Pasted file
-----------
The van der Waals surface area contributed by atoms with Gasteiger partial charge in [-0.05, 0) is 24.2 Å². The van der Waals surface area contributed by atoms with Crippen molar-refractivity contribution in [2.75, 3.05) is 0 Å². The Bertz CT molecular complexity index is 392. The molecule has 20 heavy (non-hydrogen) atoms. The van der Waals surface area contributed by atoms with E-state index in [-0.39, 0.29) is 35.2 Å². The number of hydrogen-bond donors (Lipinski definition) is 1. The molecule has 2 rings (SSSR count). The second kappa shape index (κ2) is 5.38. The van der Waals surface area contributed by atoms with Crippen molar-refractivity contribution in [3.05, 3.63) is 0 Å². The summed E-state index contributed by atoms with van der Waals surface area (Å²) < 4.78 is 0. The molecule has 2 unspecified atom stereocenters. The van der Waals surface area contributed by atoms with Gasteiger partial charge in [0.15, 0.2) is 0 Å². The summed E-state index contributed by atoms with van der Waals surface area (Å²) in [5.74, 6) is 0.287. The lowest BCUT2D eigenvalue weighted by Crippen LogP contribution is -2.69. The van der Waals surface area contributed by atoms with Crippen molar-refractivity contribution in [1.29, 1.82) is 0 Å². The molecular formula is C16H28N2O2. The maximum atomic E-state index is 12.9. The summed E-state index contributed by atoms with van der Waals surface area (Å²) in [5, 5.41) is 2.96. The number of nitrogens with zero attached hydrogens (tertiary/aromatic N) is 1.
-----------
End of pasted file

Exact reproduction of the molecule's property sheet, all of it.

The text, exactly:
The van der Waals surface area contributed by atoms with Gasteiger partial charge in [-0.05, 0) is 24.2 Å². The van der Waals surface area contributed by atoms with Crippen molar-refractivity contribution in [2.75, 3.05) is 0 Å². The Bertz CT molecular complexity index is 392. The molecule has 20 heavy (non-hydrogen) atoms. The van der Waals surface area contributed by atoms with E-state index in [-0.39, 0.29) is 35.2 Å². The number of hydrogen-bond donors (Lipinski definition) is 1. The molecule has 2 rings (SSSR count). The second kappa shape index (κ2) is 5.38. The van der Waals surface area contributed by atoms with Crippen molar-refractivity contribution in [3.05, 3.63) is 0 Å². The summed E-state index contributed by atoms with van der Waals surface area (Å²) < 4.78 is 0. The molecule has 2 unspecified atom stereocenters. The van der Waals surface area contributed by atoms with Gasteiger partial charge in [0.15, 0.2) is 0 Å². The summed E-state index contributed by atoms with van der Waals surface area (Å²) in [5.74, 6) is 0.287. The lowest BCUT2D eigenvalue weighted by Crippen LogP contribution is -2.69. The van der Waals surface area contributed by atoms with Crippen molar-refractivity contribution in [1.29, 1.82) is 0 Å². The molecular formula is C16H28N2O2. The maximum atomic E-state index is 12.9. The summed E-state index contributed by atoms with van der Waals surface area (Å²) in [5, 5.41) is 2.96. The number of nitrogens with zero attached hydrogens (tertiary/aromatic N) is 1.